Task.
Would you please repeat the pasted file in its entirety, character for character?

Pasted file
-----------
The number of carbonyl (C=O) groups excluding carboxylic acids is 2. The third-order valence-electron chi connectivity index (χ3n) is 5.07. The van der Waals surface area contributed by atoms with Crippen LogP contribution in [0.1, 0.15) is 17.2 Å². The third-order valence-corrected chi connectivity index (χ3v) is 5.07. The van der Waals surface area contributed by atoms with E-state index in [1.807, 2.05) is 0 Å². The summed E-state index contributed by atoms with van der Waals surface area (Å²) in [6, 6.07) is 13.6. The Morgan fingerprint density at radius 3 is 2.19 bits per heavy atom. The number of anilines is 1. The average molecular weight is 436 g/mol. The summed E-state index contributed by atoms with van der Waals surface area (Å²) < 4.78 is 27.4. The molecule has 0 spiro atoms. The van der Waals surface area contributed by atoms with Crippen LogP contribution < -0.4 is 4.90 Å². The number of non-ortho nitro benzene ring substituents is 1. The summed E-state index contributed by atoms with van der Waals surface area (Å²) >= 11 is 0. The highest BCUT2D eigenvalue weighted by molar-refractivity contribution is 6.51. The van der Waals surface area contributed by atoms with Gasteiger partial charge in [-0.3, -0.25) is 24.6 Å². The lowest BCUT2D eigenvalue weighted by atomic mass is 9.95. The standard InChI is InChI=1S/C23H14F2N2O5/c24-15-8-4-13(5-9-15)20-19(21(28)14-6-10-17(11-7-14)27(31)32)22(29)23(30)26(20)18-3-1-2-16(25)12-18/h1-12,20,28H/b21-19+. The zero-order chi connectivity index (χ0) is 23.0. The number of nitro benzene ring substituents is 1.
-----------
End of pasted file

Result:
The number of carbonyl (C=O) groups excluding carboxylic acids is 2. The third-order valence-electron chi connectivity index (χ3n) is 5.07. The van der Waals surface area contributed by atoms with Crippen LogP contribution in [0.1, 0.15) is 17.2 Å². The third-order valence-corrected chi connectivity index (χ3v) is 5.07. The van der Waals surface area contributed by atoms with E-state index in [1.807, 2.05) is 0 Å². The summed E-state index contributed by atoms with van der Waals surface area (Å²) in [6, 6.07) is 13.6. The Morgan fingerprint density at radius 3 is 2.19 bits per heavy atom. The number of anilines is 1. The average molecular weight is 436 g/mol. The summed E-state index contributed by atoms with van der Waals surface area (Å²) < 4.78 is 27.4. The molecule has 0 spiro atoms. The van der Waals surface area contributed by atoms with Crippen LogP contribution < -0.4 is 4.90 Å². The number of non-ortho nitro benzene ring substituents is 1. The summed E-state index contributed by atoms with van der Waals surface area (Å²) >= 11 is 0. The highest BCUT2D eigenvalue weighted by molar-refractivity contribution is 6.51. The van der Waals surface area contributed by atoms with Gasteiger partial charge in [-0.3, -0.25) is 24.6 Å². The lowest BCUT2D eigenvalue weighted by atomic mass is 9.95. The standard InChI is InChI=1S/C23H14F2N2O5/c24-15-8-4-13(5-9-15)20-19(21(28)14-6-10-17(11-7-14)27(31)32)22(29)23(30)26(20)18-3-1-2-16(25)12-18/h1-12,20,28H/b21-19+. The zero-order chi connectivity index (χ0) is 23.0. The number of nitro benzene ring substituents is 1.